Stepping up to guest blog here for Autism Awareness Month is kind of a big deal for me. Oh, I’ve done guest blogs in other places before. But I’ve never publicly connected myself or my family with the word “autism.”
And the truth is that my youngest son, Robbie, does not have autism. But he is on the autism spectrum. Technically, he has Pervasive Development Disorder–Not Otherwise Specified (PDD-NOS). When he was diagnosed with that four years ago (at age 4), PDD-NOS was described to us as a condition in which a child has some of the characteristics of autism and some of the characteristics of Asperger’s Syndrome, but not enough of either to qualify for one of those diagnoses.
He does not have trouble making eye contact or registering the emotions of people around him. He is communicative, though his vocabulary and word comprehension is a little behind some of his classmates. He does obsess over things (currently, it’s Box Tops). He has difficulty with transition and tends to overreact to situations, crying easily.
Do you watch “The Middle” on ABC? Robbie is our Brick, though not quite as bookish.
Probably one of the hardest things for us as parents to figure out is, behaviorally, what is attributable to his place on “the spectrum,” what is habit, and what is the result of being the spoiled baby of the family?
In the beginning of our journey, we were referred to an occupational therapist who told us that Robbie lives with Sensory Processing Disorder (SPD), that he’s a sensory seeker (as if we couldn’t tell that by all the jumping and crashing and big, tight hugs). Sensory Processing Disorder. That sounded good to me. At least it wasn’t the dreaded “A” word.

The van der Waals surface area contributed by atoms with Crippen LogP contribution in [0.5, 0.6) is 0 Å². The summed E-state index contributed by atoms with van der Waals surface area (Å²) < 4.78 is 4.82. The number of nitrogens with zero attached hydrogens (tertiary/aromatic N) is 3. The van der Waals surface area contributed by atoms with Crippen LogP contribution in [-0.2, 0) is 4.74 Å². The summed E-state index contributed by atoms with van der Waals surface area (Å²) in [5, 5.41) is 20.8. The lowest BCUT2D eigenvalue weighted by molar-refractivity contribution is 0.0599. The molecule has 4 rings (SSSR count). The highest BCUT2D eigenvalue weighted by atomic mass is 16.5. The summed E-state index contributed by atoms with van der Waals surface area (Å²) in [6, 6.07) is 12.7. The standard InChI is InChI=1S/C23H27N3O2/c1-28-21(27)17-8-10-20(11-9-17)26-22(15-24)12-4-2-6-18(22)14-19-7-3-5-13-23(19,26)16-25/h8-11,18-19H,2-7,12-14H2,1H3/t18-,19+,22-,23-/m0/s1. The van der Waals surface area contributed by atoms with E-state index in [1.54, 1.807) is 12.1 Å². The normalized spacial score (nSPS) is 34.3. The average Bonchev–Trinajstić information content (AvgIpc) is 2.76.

So, when he started kindergarten, I told the teachers about his SPD. I referred them to the book The Out of Sync Child. We worked with the resource center at the school to infuse his day with a sensory diet. We were grateful for the patience and extra care with which both his first and second kindergarten teachers treated him.
We like to say that kindergarten was so fun, he decided to do it twice. We also say that we try to limit his public appearances and we hope he can move out of our house someday. For us, humor helps.
His 1st grade teacher has been a dream. She’s the kind of teacher I wish could move with him to the 2nd grade, then the 3rd and so on, although I know that really is not what would be in his best interest. But one day, as we were discussing Robbie, she said to me “He’s autistic, right?”
The word and its connection to my child took my breath away. I was quick to correct her – PPD-NOS, SPD. I wanted her to know that MY child does NOT have autism. I was offended by her use of the word.
But now, several months later, I can step back and see that it really doesn’t matter what invisible label Robbie wears. He is who he is.
He is creative and affectionate. He is silly and artistic. He is frustrating and a joy. And yes, he is on the autism spectrum. We will continue to advocate for his needs and set expectations that challenge him to grow. I have hopes that he will make his mark on this world (probably with Legos) and I have no doubt that he will do it in his own way (though hopefully after he can move out of our house).
Amy is a wife and working mother (Aren't we all?) of 3. I've been married for almost 17 years and have seen the inside and out of "for better or for worse." But we're still at it.She was born and raised in the Midwest and is raising her family in the great state of Indiana, where we have considerably more than corn, soybeans and race cars. Amy blogs at The 4th Frog Blog, stop by and see why!